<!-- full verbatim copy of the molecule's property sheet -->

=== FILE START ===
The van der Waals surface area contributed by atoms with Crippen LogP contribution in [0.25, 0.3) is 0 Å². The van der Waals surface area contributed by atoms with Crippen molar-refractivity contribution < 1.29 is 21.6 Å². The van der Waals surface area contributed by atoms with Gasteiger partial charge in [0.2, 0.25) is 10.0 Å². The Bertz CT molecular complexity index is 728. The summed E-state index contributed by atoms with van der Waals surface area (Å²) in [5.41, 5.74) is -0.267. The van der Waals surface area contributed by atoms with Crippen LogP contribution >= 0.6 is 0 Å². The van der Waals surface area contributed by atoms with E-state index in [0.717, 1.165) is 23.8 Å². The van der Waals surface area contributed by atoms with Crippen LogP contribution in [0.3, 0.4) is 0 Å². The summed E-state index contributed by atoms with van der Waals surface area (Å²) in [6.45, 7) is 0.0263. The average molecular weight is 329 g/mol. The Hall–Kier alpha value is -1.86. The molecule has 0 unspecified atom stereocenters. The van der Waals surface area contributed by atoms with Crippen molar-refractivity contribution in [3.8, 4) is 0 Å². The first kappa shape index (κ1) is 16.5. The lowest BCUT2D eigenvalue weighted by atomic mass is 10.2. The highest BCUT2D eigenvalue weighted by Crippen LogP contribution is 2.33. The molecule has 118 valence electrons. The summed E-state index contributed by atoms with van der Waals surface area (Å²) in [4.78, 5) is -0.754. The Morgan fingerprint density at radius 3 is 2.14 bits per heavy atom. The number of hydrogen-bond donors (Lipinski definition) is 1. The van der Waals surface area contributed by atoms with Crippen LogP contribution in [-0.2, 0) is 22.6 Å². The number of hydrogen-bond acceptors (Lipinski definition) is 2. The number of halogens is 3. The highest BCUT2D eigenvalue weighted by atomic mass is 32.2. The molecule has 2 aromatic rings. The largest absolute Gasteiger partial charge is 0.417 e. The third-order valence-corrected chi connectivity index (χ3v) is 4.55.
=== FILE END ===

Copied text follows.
The van der Waals surface area contributed by atoms with Crippen LogP contribution in [0.25, 0.3) is 0 Å². The van der Waals surface area contributed by atoms with Crippen molar-refractivity contribution < 1.29 is 21.6 Å². The van der Waals surface area contributed by atoms with Gasteiger partial charge in [0.2, 0.25) is 10.0 Å². The Bertz CT molecular complexity index is 728. The summed E-state index contributed by atoms with van der Waals surface area (Å²) in [5.41, 5.74) is -0.267. The van der Waals surface area contributed by atoms with Crippen LogP contribution >= 0.6 is 0 Å². The van der Waals surface area contributed by atoms with E-state index in [0.717, 1.165) is 23.8 Å². The van der Waals surface area contributed by atoms with Crippen LogP contribution in [0.3, 0.4) is 0 Å². The summed E-state index contributed by atoms with van der Waals surface area (Å²) in [6.45, 7) is 0.0263. The average molecular weight is 329 g/mol. The Hall–Kier alpha value is -1.86. The molecule has 0 unspecified atom stereocenters. The van der Waals surface area contributed by atoms with Crippen molar-refractivity contribution in [3.8, 4) is 0 Å². The first kappa shape index (κ1) is 16.5. The lowest BCUT2D eigenvalue weighted by atomic mass is 10.2. The highest BCUT2D eigenvalue weighted by Crippen LogP contribution is 2.33. The molecule has 118 valence electrons. The summed E-state index contributed by atoms with van der Waals surface area (Å²) in [4.78, 5) is -0.754. The Morgan fingerprint density at radius 3 is 2.14 bits per heavy atom. The number of hydrogen-bond donors (Lipinski definition) is 1. The van der Waals surface area contributed by atoms with Crippen LogP contribution in [-0.2, 0) is 22.6 Å². The number of hydrogen-bond acceptors (Lipinski definition) is 2. The number of halogens is 3. The highest BCUT2D eigenvalue weighted by atomic mass is 32.2. The molecule has 2 aromatic rings. The largest absolute Gasteiger partial charge is 0.417 e. The third-order valence-corrected chi connectivity index (χ3v) is 4.55.